Victorian Renting Laws Are Changing

New rental laws for residential properties will be coming into effect on March 29th 2021. It’s important to understand these new changes whether you’re a landlord, agent, or renter as it will affect all parties and refers to the whole lifecycle of the rental agreement.

We’ve listed some of the key takeaways below, but Modo Property highly recommends that you read through the full list of changes on the Consumer Affairs Victoria website. The changes are intended to “clarify the rights and responsibilities of renters, landlords, and agents”.

Firstly, landlords must disclose to the tenant whether the property is on the market for sale or is being repossessed or if they are not the owner of the property prior to entering a rental agreement. Rental providers are also banned from inviting offers of rent higher than the advertised price, which must be advertised at a fixed amount (properties can no longer be advertised at a price range.)

Changes to disclosure have been made as well. Landlords (or their agent) must only use personal information disclosed in a rental application to assess the applicant’s suitability as a renter (or to comply with the Residential Tenancies Act 1997.) Inappropriate information cannot be requested as part of a rental application (for example: the renter’s bond history; if the applicant has previously had any disputes with a rental provider; and bank or credit card statements that show transactions made by the renter.)

All rental application forms must also include an information statement that educates applicants, rental providers and agents about unlawful discrimination.

Each renter who signed the rental agreement must now be provided with a free set of keys or security device (for example, to access an apartment building’s car park). If both a key and security device are required for the renter to access and enjoy the rented property, they must both be provided free of charge. Rental providers can only charge a reasonable fee for additional or replacement keys or devices.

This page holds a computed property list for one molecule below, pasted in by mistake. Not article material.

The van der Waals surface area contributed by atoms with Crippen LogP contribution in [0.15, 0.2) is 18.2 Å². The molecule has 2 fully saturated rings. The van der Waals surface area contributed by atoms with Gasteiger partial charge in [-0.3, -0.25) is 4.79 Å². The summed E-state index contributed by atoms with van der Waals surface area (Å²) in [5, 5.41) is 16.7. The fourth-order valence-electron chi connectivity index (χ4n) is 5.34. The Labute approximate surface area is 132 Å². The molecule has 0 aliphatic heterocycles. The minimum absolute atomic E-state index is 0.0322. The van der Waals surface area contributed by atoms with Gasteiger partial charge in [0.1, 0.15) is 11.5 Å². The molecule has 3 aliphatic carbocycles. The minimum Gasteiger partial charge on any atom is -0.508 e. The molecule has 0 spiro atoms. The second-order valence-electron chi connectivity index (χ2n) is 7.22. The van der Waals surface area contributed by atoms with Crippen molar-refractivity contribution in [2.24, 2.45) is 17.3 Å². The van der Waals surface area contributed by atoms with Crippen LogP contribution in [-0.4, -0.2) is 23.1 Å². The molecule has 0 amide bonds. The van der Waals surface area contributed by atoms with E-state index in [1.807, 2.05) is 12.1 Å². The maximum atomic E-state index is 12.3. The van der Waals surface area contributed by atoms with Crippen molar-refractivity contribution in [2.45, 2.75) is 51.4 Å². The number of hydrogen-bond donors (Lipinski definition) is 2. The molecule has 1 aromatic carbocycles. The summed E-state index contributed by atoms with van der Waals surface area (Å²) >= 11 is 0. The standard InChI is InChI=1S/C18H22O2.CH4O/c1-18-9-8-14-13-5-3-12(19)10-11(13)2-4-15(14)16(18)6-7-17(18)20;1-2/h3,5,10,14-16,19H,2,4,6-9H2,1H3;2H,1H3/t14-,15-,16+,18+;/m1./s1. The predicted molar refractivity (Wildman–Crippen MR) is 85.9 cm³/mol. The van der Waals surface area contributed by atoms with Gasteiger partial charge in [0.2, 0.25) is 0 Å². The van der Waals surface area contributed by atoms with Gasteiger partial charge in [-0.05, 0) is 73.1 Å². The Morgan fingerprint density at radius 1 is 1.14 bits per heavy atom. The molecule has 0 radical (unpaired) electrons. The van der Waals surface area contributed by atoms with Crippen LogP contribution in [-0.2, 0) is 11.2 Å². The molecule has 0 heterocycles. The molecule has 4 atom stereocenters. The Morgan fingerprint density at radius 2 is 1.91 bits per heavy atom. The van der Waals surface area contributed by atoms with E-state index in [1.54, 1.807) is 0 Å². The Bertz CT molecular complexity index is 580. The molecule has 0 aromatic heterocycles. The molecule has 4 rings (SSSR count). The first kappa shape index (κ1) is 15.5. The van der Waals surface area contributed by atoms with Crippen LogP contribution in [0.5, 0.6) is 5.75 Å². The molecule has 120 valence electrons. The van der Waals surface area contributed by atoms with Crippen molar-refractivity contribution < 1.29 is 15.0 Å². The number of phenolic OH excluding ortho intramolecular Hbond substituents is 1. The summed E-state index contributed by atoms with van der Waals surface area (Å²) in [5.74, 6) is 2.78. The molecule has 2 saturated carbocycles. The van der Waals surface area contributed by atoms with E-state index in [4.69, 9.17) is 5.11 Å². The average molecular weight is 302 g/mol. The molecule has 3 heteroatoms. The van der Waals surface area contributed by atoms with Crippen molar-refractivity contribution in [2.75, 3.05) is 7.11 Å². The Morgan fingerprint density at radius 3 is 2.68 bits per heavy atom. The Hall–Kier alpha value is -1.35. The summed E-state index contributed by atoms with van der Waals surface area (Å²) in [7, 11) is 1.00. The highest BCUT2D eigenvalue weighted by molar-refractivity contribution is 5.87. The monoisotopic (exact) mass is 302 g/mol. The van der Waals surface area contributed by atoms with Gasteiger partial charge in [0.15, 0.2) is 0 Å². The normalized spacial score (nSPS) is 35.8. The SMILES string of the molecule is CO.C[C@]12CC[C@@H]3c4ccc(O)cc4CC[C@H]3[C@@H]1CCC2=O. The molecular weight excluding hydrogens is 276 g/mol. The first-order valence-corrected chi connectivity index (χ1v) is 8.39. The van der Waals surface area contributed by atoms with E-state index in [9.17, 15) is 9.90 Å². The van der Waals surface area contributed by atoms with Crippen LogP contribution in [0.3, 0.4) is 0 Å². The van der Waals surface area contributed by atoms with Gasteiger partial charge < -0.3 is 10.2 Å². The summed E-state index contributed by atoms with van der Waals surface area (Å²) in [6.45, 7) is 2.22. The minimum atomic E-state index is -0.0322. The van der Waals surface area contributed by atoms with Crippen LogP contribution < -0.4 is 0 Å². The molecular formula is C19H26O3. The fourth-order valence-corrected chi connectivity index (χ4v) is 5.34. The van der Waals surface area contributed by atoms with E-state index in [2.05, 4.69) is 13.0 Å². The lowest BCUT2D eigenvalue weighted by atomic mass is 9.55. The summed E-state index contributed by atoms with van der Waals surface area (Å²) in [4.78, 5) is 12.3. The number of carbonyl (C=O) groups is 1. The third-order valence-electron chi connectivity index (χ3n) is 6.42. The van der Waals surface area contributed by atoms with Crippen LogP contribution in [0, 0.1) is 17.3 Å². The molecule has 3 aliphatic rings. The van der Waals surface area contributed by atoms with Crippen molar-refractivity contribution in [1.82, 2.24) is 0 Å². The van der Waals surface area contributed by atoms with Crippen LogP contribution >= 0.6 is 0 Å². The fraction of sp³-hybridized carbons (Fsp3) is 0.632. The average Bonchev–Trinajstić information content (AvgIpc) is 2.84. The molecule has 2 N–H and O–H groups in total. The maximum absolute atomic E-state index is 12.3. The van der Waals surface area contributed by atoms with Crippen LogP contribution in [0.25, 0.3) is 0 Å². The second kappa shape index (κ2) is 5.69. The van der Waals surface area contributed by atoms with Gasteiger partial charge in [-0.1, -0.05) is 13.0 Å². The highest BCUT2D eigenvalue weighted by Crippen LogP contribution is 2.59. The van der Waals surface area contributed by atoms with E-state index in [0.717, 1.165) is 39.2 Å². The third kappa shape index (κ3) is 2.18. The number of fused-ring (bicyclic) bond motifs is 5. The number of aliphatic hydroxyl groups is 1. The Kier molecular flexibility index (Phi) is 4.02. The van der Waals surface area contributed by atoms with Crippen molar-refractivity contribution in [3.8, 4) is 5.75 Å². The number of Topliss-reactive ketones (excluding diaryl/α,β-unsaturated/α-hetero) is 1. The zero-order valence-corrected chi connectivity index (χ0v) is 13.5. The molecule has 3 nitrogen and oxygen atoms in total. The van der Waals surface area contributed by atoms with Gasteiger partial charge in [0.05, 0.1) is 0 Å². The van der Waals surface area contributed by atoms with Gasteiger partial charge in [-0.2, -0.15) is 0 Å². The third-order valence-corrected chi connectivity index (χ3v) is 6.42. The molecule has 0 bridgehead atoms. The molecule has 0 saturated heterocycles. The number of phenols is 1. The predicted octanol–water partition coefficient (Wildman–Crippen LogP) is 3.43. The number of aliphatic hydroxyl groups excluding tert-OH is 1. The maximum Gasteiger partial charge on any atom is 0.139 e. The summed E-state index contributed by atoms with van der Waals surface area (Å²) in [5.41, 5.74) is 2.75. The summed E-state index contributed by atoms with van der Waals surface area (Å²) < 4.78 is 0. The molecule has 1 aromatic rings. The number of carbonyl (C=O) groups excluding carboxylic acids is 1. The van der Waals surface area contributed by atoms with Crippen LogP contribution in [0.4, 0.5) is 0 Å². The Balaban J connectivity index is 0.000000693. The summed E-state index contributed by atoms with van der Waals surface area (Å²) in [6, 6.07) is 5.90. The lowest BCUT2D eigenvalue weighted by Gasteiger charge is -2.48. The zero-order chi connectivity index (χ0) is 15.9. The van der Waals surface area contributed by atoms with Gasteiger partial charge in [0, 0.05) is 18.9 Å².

Laws regarding bonds have changed as well. A maximum of one month’s rent can be requested as a bond (or if VCAT has specifically set a higher maximum bond for the property). It is, however, legal to request an additional bond in long-term rental agreements of more than five years if the renter has lived at the rental property continuously for at least five years, and if the renter is given at least 120 days’ notice.

A new process is now in place for repeated late or non-payment of rent. When a renter pays back overdue rent within 14 days, any notice to vacate issued by the rental provider for that overdue rent is invalidated. This applies for the first four times it happens in a 12-month period. On the fifth occasion, a notice to vacate may be issued and an application made to VCAT for a possession order.

Broken cooling appliances, a functioning smoke alarm, pest infestation, mould, and meeting the rental minimum standards are now considered as urgent repairs. Renters must be paid back by the rental providers for the cost of urgent repairs (or replacement if the fault cannot be repaired) within seven days of the renter giving written notice.

If a rental property is to be sold, the landlord or agent has a right to enter to show the property to a prospective buyer, or conduct an open inspection of the property to prospective buyers. To enter the property to conduct open or closed sales inspections, the landlord or agent must give the tenant at least 14 days’ notice of intention to sell before entry is proposed, and make reasonable efforts to agree with the tenant on suitable days and times.  Sales inspections can be exercised no more than twice per week, with at least 48 hours’ written notice.

The landlord or their agent must pay the tenant either half a days’ rent or $30 (whichever is greater) in compensation for each sales inspection. Tenants will also be entitled to compensation if any of their goods are stolen or damaged during any right of entry. 
Further changes related to fixed-term rent increases, breach of duty notices, modifications, and much more are outlined in the Consumer Affairs Victoria website. Again, we recommend reading these changes and talking to your property manager about how they will affect your property.

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